Conversation With The Dean
Celebrating And Investing In Research At SMU
Q. If a key to SMUís future is its investment in research today, how
will you rely on the fund-raising initiatives of the upcoming Second
Century Campaign to help support that?
A. Research is a business that cannot be grown without investment.
A gift given in the interest of building the research enterprise is a gift
that will go on giving by enabling the University to attract more federal
funding in future years. That said, I have identified several broad targets
for support from the campaign.
Investment in Faculty From benchmark universities, it is clear that
research activity in terms of grant dollars expended increases exponentially
with increasing number of faculty conducting research in fields
that have federal dollars available. This is strong evidence that SMU must
increase the size of the faculty in the sciences and engineering if we
want to reach a target of $50 million per year in research expenditures.
Investment In Graduate Education Graduate students are the
muscle that performs much of the research at universities. SMU needs
to develop funding for fellowships so that our stipends allow us to
compete for top graduate students.
Investment In Infrastructure National Science Foundation statistics
show that for every $1 million in research conducted, about 5,000 square
feet of laboratory space is required. So, to support $50 million in annual
research expenditures, we will have to double the amount of lab space
at SMU from 125,000 to 250,000 square feet! Thatís a challenge, because
lab space is expensive. We need to take a hard look at that ďtraditionalĒ
laboratory model and consider alternatives that could increase research
at SMU without requiring so much up-front investment on infrastructure.
One alternative that stands out would be to emphasize growth in the
computationally intensive subdisciplines of the sciences and engineering.
Every field in science and engineering has an aspect thatís highly
dependent on significant computing muscle, and investment in a highperformance
computing center would enable us to significantly expand
research in those areas. Although we must not abandon laboratory-based research, a high-performance computing center would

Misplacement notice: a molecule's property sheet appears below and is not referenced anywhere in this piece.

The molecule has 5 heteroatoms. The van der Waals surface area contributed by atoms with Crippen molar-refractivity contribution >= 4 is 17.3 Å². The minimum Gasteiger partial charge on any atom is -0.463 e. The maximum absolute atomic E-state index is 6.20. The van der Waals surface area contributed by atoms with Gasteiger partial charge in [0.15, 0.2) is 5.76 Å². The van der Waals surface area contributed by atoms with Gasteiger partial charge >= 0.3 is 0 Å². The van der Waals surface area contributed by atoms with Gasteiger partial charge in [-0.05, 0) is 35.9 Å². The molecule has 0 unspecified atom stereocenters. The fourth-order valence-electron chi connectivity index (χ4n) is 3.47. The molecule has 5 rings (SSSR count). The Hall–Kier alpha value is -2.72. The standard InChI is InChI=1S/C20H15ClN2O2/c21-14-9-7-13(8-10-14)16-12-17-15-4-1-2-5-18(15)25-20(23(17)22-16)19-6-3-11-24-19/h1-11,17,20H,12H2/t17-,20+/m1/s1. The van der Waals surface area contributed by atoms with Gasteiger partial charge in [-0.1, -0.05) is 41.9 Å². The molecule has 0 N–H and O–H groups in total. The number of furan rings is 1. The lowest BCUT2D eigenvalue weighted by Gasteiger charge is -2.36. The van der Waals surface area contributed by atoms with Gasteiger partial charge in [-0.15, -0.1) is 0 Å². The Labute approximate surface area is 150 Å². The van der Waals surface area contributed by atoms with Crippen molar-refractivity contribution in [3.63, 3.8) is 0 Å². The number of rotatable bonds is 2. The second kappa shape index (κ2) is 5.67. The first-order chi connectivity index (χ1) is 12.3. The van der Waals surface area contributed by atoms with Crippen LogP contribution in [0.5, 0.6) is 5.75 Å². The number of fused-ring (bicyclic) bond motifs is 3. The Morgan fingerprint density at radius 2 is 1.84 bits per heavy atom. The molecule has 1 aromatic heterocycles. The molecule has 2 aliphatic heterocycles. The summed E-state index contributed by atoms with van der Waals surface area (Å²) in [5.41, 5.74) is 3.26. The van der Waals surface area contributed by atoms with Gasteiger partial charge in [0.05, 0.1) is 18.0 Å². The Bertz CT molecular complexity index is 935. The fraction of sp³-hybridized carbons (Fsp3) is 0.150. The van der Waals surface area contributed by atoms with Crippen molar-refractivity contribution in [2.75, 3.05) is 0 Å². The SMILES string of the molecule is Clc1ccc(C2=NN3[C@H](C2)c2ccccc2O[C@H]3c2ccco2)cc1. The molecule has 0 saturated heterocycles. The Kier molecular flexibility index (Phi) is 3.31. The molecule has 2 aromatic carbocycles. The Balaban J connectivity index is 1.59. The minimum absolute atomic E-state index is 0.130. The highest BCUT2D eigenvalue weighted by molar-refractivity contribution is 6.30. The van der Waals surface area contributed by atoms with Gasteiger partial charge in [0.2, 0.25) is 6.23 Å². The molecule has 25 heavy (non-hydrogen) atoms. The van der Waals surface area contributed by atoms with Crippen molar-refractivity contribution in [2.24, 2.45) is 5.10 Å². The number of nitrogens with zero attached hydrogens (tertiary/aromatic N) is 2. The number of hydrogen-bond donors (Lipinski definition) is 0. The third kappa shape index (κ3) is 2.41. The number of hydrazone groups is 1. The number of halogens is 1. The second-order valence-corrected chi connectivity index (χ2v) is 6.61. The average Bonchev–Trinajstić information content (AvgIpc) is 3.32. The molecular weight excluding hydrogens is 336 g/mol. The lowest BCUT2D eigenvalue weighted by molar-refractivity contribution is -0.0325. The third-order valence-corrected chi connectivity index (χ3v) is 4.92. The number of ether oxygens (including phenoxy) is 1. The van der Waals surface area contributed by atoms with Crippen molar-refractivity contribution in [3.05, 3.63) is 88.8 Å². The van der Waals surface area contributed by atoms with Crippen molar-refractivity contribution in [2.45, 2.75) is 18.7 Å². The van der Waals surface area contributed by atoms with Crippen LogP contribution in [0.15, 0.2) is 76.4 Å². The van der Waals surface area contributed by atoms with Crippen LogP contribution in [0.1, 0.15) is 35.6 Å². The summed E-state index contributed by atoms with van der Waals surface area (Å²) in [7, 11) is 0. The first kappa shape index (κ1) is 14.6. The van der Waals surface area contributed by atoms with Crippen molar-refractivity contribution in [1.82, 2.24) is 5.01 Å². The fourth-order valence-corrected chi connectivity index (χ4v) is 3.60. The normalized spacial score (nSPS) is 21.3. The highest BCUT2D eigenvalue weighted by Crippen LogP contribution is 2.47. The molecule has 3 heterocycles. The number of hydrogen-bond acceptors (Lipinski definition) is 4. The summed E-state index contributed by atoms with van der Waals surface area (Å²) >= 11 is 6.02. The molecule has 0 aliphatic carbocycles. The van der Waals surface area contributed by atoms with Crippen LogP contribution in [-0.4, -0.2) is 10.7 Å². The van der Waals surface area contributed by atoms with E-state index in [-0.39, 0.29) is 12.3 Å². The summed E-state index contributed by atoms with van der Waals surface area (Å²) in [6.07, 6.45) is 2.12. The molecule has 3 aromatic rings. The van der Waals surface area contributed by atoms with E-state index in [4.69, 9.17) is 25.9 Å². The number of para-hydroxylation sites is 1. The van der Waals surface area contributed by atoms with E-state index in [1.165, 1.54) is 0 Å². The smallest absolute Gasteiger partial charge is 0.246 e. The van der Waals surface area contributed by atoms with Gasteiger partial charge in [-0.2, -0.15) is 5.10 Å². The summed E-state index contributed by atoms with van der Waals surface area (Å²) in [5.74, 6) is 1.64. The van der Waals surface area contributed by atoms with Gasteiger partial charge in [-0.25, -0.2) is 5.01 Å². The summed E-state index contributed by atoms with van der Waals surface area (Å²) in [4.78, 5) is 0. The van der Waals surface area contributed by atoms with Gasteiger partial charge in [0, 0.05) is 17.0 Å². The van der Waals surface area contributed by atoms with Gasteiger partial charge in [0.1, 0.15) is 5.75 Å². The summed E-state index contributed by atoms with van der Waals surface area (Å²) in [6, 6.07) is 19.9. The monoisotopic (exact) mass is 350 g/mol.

cost only a fraction of the price of 125,000 square feet of new
lab space. A high-performance computing facility could open
up new fields for SMU such as bioinformatics, climate modeling,
modeling of large economic markets, traffic modeling, petroleum
basin and aquifer modeling, and creation of improved
virtual reality training modules for psychology and education.
And faculty across the University could benefit immediately
from access to the center. For example, the Physics Department,
which lacks the computing power to process large volumes
of data, would be able to engage the CERN Large
Hadron Collider experiment (see article on page 14) at a high
level, increasing the profile of SMU as a research university.
Q. A University goal is to strengthen scholarly research
and creative achievement. How does this fit into the
strategic plan to increase academic quality at SMU?
A. Expansion of research at SMU is necessary if we are to
improve our standing in the ranks of U.S. universities. Although
not the only way to track the level of scholarly activity,
research expenditures constitute the metric most commonly
used to compare university research activity and impact.
Not surprisingly, there is a strong correlation between research
expenditures and perceived academic quality. Virtually
all of the top 50 universities in the U.S. News & World
Reportís rankings do more than $50 million of sponsored research
a year. These are institutions that also house top programs
in the humanities and arts. It is clear that a strong
research program is no deterrent to academic excellence in
other fields and probably indirectly promotes their success.
Increased funding for research creates a new revenue
stream and translates into more publications, greater visibility
for the University and more faculty and graduate students
with whom undergraduates can interact.
The U.S. Newsí rankings are not the only metric to which
we should pay attention. The Carnegie Institute publishes a
classification of universities that contributes to public perception
of institutional quality. To be classified among the
highest-performing research universities, an institution must
have research expenditures exceeding $50 million per year.
Rice and Notre Dame, which have no medical schools and
are comparable to SMU in size, perform $60 million to $85
million a year in federally funded research. Thatís a range to
which SMU can aspire.